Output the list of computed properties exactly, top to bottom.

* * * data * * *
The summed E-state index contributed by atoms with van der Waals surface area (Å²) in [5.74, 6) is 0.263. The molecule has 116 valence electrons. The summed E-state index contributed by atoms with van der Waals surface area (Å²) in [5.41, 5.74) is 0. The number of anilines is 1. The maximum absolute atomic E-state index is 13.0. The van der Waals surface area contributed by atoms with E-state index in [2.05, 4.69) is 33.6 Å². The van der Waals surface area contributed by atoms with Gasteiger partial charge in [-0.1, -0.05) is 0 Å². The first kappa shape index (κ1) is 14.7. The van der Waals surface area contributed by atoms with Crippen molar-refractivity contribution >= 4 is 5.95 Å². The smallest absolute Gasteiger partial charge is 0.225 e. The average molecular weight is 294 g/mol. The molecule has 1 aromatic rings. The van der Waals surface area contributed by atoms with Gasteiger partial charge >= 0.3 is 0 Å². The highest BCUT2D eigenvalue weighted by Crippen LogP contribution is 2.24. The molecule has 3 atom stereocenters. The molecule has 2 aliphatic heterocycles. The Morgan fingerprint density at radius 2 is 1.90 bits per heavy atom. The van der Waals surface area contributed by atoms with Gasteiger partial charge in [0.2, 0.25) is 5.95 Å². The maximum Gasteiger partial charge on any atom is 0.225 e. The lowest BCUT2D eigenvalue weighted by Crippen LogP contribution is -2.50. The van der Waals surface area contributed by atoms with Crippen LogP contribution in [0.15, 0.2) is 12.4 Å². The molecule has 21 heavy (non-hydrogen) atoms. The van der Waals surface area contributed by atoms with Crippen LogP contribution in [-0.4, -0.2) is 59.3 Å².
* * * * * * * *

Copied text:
The summed E-state index contributed by atoms with van der Waals surface area (Å²) in [5.74, 6) is 0.263. The molecule has 116 valence electrons. The summed E-state index contributed by atoms with van der Waals surface area (Å²) in [5.41, 5.74) is 0. The number of anilines is 1. The maximum absolute atomic E-state index is 13.0. The van der Waals surface area contributed by atoms with E-state index in [2.05, 4.69) is 33.6 Å². The van der Waals surface area contributed by atoms with Gasteiger partial charge in [-0.1, -0.05) is 0 Å². The first kappa shape index (κ1) is 14.7. The van der Waals surface area contributed by atoms with Crippen molar-refractivity contribution >= 4 is 5.95 Å². The smallest absolute Gasteiger partial charge is 0.225 e. The average molecular weight is 294 g/mol. The molecule has 1 aromatic rings. The van der Waals surface area contributed by atoms with Gasteiger partial charge >= 0.3 is 0 Å². The highest BCUT2D eigenvalue weighted by Crippen LogP contribution is 2.24. The molecule has 3 atom stereocenters. The molecule has 2 aliphatic heterocycles. The Morgan fingerprint density at radius 2 is 1.90 bits per heavy atom. The van der Waals surface area contributed by atoms with Gasteiger partial charge in [0.2, 0.25) is 5.95 Å². The maximum Gasteiger partial charge on any atom is 0.225 e. The lowest BCUT2D eigenvalue weighted by Crippen LogP contribution is -2.50. The van der Waals surface area contributed by atoms with Crippen LogP contribution in [0.15, 0.2) is 12.4 Å². The molecule has 21 heavy (non-hydrogen) atoms. The van der Waals surface area contributed by atoms with Crippen LogP contribution in [-0.4, -0.2) is 59.3 Å².